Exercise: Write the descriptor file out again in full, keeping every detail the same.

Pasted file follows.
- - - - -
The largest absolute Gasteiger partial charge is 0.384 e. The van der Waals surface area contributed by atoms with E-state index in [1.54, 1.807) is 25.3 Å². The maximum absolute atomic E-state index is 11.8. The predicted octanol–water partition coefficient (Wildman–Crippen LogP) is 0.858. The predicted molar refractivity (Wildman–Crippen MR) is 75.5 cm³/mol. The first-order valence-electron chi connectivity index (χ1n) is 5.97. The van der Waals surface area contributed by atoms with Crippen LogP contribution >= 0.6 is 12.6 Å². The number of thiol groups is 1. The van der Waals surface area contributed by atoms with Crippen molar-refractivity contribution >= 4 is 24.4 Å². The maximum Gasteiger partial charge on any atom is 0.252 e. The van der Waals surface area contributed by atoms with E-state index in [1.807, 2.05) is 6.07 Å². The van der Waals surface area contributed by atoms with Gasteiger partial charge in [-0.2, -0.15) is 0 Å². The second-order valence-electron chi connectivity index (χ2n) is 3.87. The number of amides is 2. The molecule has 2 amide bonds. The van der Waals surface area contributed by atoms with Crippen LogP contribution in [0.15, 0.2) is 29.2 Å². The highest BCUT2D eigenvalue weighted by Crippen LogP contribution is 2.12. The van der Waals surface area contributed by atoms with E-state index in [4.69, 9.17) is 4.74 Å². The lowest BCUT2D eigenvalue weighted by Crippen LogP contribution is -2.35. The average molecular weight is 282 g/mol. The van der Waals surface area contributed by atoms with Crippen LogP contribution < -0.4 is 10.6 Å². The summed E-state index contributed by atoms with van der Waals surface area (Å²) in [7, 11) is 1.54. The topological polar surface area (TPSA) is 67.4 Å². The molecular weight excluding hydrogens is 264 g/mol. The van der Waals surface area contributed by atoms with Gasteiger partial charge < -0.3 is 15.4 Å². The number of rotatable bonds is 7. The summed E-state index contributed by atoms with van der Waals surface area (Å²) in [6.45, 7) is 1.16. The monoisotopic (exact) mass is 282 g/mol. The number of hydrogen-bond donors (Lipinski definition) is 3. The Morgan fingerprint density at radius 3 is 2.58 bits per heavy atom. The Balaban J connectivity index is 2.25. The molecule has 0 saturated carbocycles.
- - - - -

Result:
The largest absolute Gasteiger partial charge is 0.384 e. The van der Waals surface area contributed by atoms with E-state index in [1.54, 1.807) is 25.3 Å². The maximum absolute atomic E-state index is 11.8. The predicted octanol–water partition coefficient (Wildman–Crippen LogP) is 0.858. The predicted molar refractivity (Wildman–Crippen MR) is 75.5 cm³/mol. The first-order valence-electron chi connectivity index (χ1n) is 5.97. The van der Waals surface area contributed by atoms with Crippen LogP contribution >= 0.6 is 12.6 Å². The number of thiol groups is 1. The van der Waals surface area contributed by atoms with Crippen molar-refractivity contribution >= 4 is 24.4 Å². The maximum Gasteiger partial charge on any atom is 0.252 e. The van der Waals surface area contributed by atoms with E-state index in [1.807, 2.05) is 6.07 Å². The van der Waals surface area contributed by atoms with Gasteiger partial charge in [-0.2, -0.15) is 0 Å². The second-order valence-electron chi connectivity index (χ2n) is 3.87. The number of amides is 2. The molecule has 2 amide bonds. The van der Waals surface area contributed by atoms with Crippen LogP contribution in [0.15, 0.2) is 29.2 Å². The highest BCUT2D eigenvalue weighted by Crippen LogP contribution is 2.12. The van der Waals surface area contributed by atoms with E-state index in [4.69, 9.17) is 4.74 Å². The lowest BCUT2D eigenvalue weighted by Crippen LogP contribution is -2.35. The average molecular weight is 282 g/mol. The van der Waals surface area contributed by atoms with Crippen LogP contribution < -0.4 is 10.6 Å². The summed E-state index contributed by atoms with van der Waals surface area (Å²) in [7, 11) is 1.54. The topological polar surface area (TPSA) is 67.4 Å². The molecular weight excluding hydrogens is 264 g/mol. The van der Waals surface area contributed by atoms with Gasteiger partial charge < -0.3 is 15.4 Å². The number of rotatable bonds is 7. The summed E-state index contributed by atoms with van der Waals surface area (Å²) in [6.45, 7) is 1.16. The monoisotopic (exact) mass is 282 g/mol. The number of hydrogen-bond donors (Lipinski definition) is 3. The Morgan fingerprint density at radius 3 is 2.58 bits per heavy atom. The Balaban J connectivity index is 2.25. The molecule has 0 saturated carbocycles.